Advertisement

Coral Reefs

, Volume 18, Issue 1, pp 75–84 | Cite as

Chemical signals in gametogenesis, spawning, and larval settlement and defense of the soft coral Sinularia polydactyla

  • M. Slattery
  • G. A. Hines
  • J. Starmer
  • V. J. Paul
REPORT

Abstract

 Mass spawning strategies of hard and soft corals on the Great Barrier Reef, Australia have been described in recent years. Nonetheless, the applicability of those studies to corals on other reef systems has not been well documented. Here we describe the mass spawning behavior of the soft coral Sinularia polydactyla on coral reefs surrounding Guam; specifically we describe the events in an annual gametogenic cycle including steroidogenesis, spawning, settlement and early life history defense. The gametogenic cycle of female colonies lasted 12 months while male colonies produced viable sperm within 9 months. Sinularia polydactyla exhibited a split spawn between March and June that correlated with a significant reduction in tissue concentrations of progesterone and testosterone. Estradiol was released into the water column, apparently by female colonies, just prior to spawning. There was a trend for preferential larval settlement in the presence of the crustose coralline algae Hydrolithon reinboldii rather than coral rubble, a natural biofilm, or filtered seawater. The defensive compounds pukalide and 11β-acetoxypukalide were found in eggs and larvae at adult level and three-fold lower than adult-level concentrations, respectively. These compounds provided some predator deterrent and antimicrobial protection against an ecologically relevant omnivorous fish Canthigaster solandri and a sympatric microbe Vibrio sp.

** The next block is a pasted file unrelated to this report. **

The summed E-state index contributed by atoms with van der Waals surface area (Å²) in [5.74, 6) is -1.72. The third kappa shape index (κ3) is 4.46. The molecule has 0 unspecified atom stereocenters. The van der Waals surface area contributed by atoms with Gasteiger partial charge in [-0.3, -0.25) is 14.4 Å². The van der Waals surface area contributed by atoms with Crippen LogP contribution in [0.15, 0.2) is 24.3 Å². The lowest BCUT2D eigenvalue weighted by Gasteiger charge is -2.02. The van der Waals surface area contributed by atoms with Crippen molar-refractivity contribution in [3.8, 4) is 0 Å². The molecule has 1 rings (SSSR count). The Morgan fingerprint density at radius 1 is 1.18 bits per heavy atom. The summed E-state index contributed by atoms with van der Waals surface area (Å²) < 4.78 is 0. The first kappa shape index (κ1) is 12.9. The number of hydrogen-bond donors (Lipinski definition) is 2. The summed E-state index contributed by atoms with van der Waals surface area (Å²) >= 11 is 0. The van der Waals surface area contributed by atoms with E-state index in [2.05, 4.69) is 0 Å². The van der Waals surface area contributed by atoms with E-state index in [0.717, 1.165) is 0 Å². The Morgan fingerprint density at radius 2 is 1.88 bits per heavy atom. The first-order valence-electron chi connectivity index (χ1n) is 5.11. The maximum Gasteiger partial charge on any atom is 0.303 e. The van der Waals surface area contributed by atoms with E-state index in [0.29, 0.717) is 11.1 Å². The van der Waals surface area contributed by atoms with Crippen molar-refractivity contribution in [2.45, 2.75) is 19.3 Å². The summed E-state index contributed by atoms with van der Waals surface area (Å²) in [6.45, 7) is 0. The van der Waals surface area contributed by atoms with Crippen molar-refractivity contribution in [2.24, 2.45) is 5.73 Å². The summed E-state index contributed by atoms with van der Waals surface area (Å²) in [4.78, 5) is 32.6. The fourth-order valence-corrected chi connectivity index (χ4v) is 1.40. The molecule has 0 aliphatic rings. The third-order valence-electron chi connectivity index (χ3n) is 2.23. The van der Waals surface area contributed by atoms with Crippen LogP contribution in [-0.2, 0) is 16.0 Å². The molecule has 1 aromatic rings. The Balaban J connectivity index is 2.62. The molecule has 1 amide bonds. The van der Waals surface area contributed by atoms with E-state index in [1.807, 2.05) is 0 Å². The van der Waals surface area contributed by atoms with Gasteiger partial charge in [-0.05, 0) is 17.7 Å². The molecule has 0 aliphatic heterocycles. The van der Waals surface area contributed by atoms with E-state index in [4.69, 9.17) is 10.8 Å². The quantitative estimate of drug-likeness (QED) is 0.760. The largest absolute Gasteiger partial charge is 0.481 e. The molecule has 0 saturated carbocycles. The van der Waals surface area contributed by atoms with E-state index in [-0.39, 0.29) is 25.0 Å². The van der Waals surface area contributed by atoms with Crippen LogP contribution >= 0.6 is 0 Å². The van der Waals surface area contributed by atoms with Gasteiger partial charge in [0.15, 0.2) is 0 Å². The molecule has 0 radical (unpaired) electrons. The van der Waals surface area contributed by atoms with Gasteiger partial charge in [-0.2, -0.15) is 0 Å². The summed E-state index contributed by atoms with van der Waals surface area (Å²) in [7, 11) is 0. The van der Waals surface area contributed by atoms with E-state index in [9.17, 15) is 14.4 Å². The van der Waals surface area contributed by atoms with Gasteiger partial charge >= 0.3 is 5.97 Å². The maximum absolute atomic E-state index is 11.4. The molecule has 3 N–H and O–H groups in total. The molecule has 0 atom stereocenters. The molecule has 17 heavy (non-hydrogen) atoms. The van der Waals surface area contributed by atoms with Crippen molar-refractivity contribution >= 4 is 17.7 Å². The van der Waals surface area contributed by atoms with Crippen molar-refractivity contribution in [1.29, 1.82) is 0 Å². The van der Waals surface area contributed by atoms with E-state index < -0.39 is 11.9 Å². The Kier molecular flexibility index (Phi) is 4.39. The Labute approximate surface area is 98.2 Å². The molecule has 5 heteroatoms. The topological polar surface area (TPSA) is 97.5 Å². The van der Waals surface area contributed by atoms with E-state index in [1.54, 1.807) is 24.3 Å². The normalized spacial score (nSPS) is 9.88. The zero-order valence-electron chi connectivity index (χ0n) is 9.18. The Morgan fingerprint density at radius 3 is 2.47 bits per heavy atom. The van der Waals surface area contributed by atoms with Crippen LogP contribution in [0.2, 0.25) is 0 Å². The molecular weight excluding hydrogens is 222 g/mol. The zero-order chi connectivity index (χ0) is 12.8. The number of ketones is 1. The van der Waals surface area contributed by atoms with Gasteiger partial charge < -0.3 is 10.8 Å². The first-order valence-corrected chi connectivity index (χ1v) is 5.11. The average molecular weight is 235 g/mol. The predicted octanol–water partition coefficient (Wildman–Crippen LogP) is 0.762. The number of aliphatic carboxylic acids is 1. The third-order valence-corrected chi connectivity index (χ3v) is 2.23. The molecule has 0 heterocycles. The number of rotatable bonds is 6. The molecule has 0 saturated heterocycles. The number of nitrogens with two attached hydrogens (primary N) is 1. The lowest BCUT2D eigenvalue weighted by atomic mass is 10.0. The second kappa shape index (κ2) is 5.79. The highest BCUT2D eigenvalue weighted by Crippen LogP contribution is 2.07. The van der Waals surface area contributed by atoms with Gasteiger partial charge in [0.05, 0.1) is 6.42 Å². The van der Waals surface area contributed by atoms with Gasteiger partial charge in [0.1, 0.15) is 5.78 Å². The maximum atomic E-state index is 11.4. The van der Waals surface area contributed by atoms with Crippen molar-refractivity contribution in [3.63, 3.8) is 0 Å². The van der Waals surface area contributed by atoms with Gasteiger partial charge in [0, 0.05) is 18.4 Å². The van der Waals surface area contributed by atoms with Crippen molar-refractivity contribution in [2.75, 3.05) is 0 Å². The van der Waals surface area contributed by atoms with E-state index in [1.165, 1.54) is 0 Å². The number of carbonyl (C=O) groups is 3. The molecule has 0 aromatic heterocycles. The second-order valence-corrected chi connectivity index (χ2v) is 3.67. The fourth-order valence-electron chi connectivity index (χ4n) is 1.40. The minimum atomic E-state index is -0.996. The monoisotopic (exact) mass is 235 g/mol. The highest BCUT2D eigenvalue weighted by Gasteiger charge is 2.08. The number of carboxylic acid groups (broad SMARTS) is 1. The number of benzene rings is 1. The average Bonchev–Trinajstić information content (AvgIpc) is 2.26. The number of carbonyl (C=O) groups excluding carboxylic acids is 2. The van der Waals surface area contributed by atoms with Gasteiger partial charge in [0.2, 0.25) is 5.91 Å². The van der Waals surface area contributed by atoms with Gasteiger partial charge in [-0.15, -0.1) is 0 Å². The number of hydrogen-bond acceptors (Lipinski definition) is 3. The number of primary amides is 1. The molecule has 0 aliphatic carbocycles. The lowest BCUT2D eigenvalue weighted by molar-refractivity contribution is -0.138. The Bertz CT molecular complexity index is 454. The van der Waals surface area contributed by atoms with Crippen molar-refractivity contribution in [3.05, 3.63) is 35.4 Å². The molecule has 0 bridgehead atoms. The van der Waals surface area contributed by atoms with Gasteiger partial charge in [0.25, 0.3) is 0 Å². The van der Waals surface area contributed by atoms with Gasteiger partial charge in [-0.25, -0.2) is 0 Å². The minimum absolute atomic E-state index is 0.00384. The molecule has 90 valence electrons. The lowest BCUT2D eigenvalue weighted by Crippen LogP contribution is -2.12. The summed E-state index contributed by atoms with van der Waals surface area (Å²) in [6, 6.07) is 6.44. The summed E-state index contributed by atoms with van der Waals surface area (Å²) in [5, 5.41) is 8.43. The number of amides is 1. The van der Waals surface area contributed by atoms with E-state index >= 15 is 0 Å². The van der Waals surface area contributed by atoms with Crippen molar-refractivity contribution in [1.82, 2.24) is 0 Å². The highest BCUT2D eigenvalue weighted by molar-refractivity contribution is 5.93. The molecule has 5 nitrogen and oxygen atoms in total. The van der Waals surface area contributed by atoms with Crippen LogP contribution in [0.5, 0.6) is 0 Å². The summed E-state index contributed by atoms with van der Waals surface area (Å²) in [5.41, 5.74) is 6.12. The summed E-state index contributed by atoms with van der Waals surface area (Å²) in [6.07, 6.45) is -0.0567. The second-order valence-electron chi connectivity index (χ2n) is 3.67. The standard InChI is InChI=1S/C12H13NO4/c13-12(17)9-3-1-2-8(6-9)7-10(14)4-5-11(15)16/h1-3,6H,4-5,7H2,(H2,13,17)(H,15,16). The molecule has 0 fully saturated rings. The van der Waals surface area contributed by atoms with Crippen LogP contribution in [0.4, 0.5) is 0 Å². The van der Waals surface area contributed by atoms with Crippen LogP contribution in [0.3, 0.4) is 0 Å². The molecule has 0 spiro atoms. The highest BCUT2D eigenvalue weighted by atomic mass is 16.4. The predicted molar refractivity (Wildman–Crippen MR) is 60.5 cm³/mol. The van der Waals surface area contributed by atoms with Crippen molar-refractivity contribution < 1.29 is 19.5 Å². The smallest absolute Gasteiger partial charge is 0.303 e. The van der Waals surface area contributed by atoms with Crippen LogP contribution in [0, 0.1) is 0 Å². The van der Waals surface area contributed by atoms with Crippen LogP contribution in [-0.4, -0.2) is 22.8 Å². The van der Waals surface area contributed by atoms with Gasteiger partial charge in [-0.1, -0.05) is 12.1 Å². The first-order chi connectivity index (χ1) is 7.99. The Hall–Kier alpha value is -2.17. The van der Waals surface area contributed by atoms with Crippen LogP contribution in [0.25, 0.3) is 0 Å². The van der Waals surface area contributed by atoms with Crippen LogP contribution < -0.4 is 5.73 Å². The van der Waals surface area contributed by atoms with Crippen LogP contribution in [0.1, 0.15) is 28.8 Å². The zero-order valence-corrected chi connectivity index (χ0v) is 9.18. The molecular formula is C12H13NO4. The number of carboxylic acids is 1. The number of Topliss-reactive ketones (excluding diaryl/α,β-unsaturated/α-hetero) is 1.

Key words Mass spawn Steroids Chemical defenses Pheromone Guam 

Preview

Unable to display preview. Download preview PDF.

Unable to display preview. Download preview PDF.

Copyright information

© Springer-Verlag Berlin Heidelberg 1999

Authors and Affiliations

  • M. Slattery
    • 1
  • G. A. Hines
    • 3
  • J. Starmer
    • 2
  • V. J. Paul
    • 2
  1. 1.University of Mississippi, Department of Pharmacognosy and National Center for the Development of Natural Products, Research Institue of Pharmaceutical Sciences, School of Pharmacy, University, MS 38677, USA E-mail: mslatter@olemiss.eduUS
  2. 2.University of Guam, Marine Laboratory, UOG Station, Mangilao, Guam 96923GU
  3. 3.University of Alabama at Birmingham, Department of Obstetrics and Gynecology, Division of Reproductive Biology and Endocrinology, Birmingham, AL 35233, USAUS

Personalised recommendations